§ 36. Sir G. Nabarro
asked the Minister for the Civil Service whether he will make a statement on the recent increase in Civil Service pay and by how much this exceeds the average increases in all wages announced since the beginning of 1971.
§ Mr. David Howell
Agreement was reached on 11th March for a general 9½ per cent. increase from 1st January, 1971, for certain categories of civil servants, with minimum increases for adults of £1.75 per week. The settlement involves an increase in the pay bill of 9.7 per cent., which is in line with the Governments plans for de-escalation of wage increases.
§ Sir G. Nabarro
Will my hon. Friend apply himself to the chronic disequilibrium in the relations between salaries in the public service'? Why is it that a top civil servant gets £14,000, the Minister who appoints him gets £9,000 and Lord Melchett, Chairman of the British Steel Corporation, gets £25,000 a year? Could we not have some equity in these matters, and a balanced relationship between all grades in the public services, including Members of Parliament?
§ Mr. Howell
That is obviously a very popular question, but the Question on the Order Paper refers to the agreement reached on 11th March. That agreement affected a wide range of grades, excluding the higher-paid grades to which my hon. Friend referred, which are dealt with in a later Question.
§ 40. Mr. Arthur Lewis
asked the Minister for the Civil Service whether he will publish in the OFFICIAL REPORT a detailed list of persons employed in the Civil Service who are receiving salaries higher than the Minister and Junior Minister in the Departments in which they are employed; the salaries that these persons receive; the amounts of salary increases received and on what dates since October, 1964, to the latest convenient stated date.
§ Mr. David Howell
To obtain the information requested by the hon. Member would involve a disproportionate expenditure of time and money. However, I will, with permission, circulate in the OFFICIAL REPORT such general information as is readily available.
§ Mr. Lewis
I could give the hon. Gentleman the information without much difficulty. For once, I agree with the hon. Member for Worcestershire, South (Sir G. Nabarro). Is it not a disgrace that higher-paid civil servants can have frequent increases whereas the poorer sections of the population cannot get even reasonable increases?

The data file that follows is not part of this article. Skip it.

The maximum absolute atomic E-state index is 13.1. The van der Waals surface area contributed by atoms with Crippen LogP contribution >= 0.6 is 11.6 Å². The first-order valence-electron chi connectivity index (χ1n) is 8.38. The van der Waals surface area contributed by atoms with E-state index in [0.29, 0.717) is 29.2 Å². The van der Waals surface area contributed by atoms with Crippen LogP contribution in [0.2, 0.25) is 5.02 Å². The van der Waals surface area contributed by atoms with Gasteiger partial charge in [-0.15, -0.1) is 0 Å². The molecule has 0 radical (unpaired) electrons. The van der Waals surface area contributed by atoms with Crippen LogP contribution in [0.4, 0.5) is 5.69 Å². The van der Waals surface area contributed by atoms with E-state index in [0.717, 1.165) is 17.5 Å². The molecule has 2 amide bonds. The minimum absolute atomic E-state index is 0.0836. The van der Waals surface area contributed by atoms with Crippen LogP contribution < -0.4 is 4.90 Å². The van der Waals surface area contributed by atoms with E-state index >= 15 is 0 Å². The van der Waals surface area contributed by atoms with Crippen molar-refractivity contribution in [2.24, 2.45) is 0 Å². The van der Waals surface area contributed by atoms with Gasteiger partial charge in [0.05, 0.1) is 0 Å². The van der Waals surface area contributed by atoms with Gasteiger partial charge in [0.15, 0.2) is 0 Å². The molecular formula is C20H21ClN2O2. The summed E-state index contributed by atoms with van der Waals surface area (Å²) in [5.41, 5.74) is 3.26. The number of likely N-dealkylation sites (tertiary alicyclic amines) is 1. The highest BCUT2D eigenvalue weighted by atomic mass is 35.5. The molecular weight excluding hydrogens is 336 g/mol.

§ Mr. Howell
The hon. Gentleman will find when he looks in the OFFICIAL REPORT that a number of statistics are provided. To go into the details for which he asks would involve an enormous amount of time, money and effort, and I do not think that it is worth it.
§ Sir Harmar Nicholls
Does not my hon. Friend agree that not only will the increase in salaries be a burden but civil servants have to be housed? At a time when outside professional consultants and bodies could be used on a temporary basis, should he not recommend their use throughout the whole Civil Service as one way of overcoming the crowded pipeline which he inherited?
§ Mr. Howell
As a general principle, the Government are in favour of getting away from the idea that they have to produce and provide every service from within. In other words, they are in favour of buying rather than making where this makes economic sense in the taxpayer's interest.
§ Following is the information:
- (a) Approximate number of civil servants with salaries currently above the Ministerial salary of a senior Minister (£8,500): 220.
- (b) Approximate number of civil servants with a flat rate or scale currently wholly above the Ministerial salary of junior Minister (£3,750): 6,000.
- (c) Salaries of grades in the Administration Group with salaries at about the same level as Ministers, on
§ (i) 1st October, 1964, and (ii) 1st January, 1971, or (iii) 1st April, 1970 (according to the date of their last increase):
§ Permanent Secretary:
- (i) £8,200.
- (ii) £14,000.*
§ Deputy Secretary:
- (i) £5,800.
- (ii) £9,000.
- (i) £4,700.
- (ii) £6,750.
§ Assistant Secretary:
- (i) £3,300—£4,300.
- (iii) £4,390—£5,640.
§ Senior Principal:
- (i) £2,950—£3,300.
- (iii) £4,045—£4,555.
§ *Permanent Secretaries have voluntarily waived the increase taking their salary to this level until 1st July, 1971.